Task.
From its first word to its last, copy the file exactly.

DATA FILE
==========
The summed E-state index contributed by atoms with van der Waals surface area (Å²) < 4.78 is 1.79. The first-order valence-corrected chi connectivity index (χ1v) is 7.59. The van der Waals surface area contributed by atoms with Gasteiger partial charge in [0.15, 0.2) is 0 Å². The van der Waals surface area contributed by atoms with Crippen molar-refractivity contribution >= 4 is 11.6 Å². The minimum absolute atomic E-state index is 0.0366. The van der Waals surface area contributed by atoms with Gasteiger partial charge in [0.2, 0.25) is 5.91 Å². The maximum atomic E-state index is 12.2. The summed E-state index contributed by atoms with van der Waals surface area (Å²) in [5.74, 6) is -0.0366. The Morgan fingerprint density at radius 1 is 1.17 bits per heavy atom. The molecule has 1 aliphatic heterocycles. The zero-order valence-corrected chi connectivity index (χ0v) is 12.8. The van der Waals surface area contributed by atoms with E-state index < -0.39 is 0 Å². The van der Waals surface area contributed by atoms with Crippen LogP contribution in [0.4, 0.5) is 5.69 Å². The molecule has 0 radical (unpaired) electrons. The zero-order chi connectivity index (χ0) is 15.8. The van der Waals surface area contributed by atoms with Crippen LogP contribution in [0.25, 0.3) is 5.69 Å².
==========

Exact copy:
The summed E-state index contributed by atoms with van der Waals surface area (Å²) < 4.78 is 1.79. The first-order valence-corrected chi connectivity index (χ1v) is 7.59. The van der Waals surface area contributed by atoms with Gasteiger partial charge in [0.15, 0.2) is 0 Å². The van der Waals surface area contributed by atoms with Crippen molar-refractivity contribution >= 4 is 11.6 Å². The minimum absolute atomic E-state index is 0.0366. The van der Waals surface area contributed by atoms with Gasteiger partial charge in [0.2, 0.25) is 5.91 Å². The maximum atomic E-state index is 12.2. The summed E-state index contributed by atoms with van der Waals surface area (Å²) in [5.74, 6) is -0.0366. The Morgan fingerprint density at radius 1 is 1.17 bits per heavy atom. The molecule has 1 aliphatic heterocycles. The zero-order valence-corrected chi connectivity index (χ0v) is 12.8. The van der Waals surface area contributed by atoms with E-state index < -0.39 is 0 Å². The van der Waals surface area contributed by atoms with Crippen LogP contribution in [0.4, 0.5) is 5.69 Å². The molecule has 0 radical (unpaired) electrons. The zero-order chi connectivity index (χ0) is 15.8. The van der Waals surface area contributed by atoms with Crippen LogP contribution in [0.25, 0.3) is 5.69 Å².